Saturday, September 20, 2008

Guardian’s property Q&A’s – reality dawns

Are house prices going to crash or are we looking at swift recovery?

Whichever way you look at it, this week's events are hardly going to help a property market that was already in the doldrums with prices between 8% and 10% down this year. At best, prices look set to continue their downward path to a predicted 10%-15% fall by the end of the year, followed by a similar fall next year. At worst, this week's events will send the UK market into a 1990s' Japanese-style freefall from which that country is yet to recover.

Posted by jack c @ 10:44 AM (715 views)
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3 thoughts on “Guardian’s property Q&A’s – reality dawns

  • “Any upsides?

    We’ll be talking about something else at dinner parties and what is Channel 4 going to do instead?”

    I’m sure most of the media won’t readily admit it, but our caution and dire warnings two years ago are completely justified. We are vindicated. We won.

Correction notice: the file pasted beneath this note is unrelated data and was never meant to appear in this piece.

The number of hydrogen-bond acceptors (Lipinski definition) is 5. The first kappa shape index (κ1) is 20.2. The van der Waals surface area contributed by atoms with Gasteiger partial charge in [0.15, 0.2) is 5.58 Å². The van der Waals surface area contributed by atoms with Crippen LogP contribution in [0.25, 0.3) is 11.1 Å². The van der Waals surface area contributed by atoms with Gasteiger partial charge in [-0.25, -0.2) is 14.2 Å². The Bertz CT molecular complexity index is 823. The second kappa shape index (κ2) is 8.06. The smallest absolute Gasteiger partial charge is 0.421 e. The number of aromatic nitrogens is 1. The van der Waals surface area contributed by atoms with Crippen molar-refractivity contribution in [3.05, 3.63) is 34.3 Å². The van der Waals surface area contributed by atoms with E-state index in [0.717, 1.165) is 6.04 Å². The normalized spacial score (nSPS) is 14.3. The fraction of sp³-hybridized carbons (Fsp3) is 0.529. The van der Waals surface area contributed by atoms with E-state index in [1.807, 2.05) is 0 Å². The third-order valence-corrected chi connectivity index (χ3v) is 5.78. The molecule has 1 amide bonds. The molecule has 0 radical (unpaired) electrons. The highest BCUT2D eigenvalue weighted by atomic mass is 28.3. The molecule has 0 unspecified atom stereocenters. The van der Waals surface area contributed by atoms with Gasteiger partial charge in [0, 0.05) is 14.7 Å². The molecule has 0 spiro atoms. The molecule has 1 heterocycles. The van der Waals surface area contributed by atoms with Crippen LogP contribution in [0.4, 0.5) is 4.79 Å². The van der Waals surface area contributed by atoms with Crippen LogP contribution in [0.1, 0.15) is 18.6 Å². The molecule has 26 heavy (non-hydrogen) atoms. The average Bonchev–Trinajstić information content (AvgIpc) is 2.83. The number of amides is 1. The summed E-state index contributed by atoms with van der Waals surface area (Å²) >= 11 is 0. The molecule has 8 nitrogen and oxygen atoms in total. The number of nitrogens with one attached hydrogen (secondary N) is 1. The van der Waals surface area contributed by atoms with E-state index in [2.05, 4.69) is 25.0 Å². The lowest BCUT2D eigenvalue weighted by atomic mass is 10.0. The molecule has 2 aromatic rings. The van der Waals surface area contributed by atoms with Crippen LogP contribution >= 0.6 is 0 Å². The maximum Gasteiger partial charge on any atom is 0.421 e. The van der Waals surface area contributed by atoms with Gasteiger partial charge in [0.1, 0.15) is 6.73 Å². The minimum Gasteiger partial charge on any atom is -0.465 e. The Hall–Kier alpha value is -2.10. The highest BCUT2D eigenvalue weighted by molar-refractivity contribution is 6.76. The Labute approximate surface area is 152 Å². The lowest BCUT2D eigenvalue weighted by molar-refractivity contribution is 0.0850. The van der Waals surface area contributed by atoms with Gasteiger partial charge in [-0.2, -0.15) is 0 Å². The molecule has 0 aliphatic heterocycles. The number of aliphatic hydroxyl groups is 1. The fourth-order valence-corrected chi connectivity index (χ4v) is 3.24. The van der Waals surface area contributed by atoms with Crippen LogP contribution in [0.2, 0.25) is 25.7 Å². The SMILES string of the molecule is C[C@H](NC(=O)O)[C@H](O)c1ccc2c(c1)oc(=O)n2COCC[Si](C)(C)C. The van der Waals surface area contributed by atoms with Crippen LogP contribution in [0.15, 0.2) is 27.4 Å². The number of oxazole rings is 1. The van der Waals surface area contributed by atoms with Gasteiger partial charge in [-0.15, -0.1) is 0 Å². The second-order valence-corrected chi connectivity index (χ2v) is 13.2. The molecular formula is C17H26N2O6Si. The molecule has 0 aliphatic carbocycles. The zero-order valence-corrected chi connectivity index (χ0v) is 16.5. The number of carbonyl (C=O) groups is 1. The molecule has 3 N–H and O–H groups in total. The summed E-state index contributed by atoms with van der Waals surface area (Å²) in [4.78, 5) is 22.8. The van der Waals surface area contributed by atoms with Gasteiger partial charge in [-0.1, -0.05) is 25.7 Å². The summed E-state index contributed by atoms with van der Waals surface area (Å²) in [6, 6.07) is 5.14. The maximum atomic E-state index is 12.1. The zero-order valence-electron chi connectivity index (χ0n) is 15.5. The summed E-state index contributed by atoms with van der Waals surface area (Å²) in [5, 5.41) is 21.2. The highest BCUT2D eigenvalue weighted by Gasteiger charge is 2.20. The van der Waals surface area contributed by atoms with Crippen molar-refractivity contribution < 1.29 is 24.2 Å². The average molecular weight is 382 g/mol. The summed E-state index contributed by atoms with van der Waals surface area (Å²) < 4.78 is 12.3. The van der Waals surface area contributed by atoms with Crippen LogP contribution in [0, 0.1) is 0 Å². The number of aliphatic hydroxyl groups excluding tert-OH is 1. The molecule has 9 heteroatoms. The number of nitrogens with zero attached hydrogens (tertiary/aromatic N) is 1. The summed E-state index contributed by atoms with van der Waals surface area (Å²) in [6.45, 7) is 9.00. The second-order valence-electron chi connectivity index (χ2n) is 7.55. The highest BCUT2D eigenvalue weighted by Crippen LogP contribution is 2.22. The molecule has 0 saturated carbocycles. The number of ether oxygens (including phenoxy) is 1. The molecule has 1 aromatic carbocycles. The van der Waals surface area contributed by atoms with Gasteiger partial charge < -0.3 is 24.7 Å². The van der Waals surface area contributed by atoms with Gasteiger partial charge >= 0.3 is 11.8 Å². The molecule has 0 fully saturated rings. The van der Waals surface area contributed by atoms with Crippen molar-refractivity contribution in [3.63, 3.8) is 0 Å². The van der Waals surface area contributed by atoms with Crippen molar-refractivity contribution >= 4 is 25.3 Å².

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  • I really can’t see any reason why the last weeks or two’s revelations can mean anything other than at least 50% off property prices.

    The argument about a House Price Crash are now moot. The crash is here. The UK’s own sub-prime market is just about to kick in. Hundreds of thousands of self-certifiers, dodgy BTLers and the downright poor who have bought into the property ponzi scheme. I see no reason why the mortgage market is going to do anything other than sit on it’s hands for 2 years re-couping the losses it bought into in the american sub-prime. As prices tumble the weak and the feeble will start giving up on their dream homes and start defaulting on their mortgages and abandoning their disasterous financial millstones.

    I think the Japanese model is now , almost certainly coming here. Several years of fast falling prices, followed by no recovery at all.

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  • japanese uncle says:

    nooneo

    I should like to point out:

    At least 50% should be at least 67% (80-90% in London)

    Also given the extraordinary dependence on financial non-business, UK enomony will be much worse than the lost decade in Japan.

    200,000 of the 500,000 in the City may well lose job in view of the apocalyptic development for the past couple of weeks.

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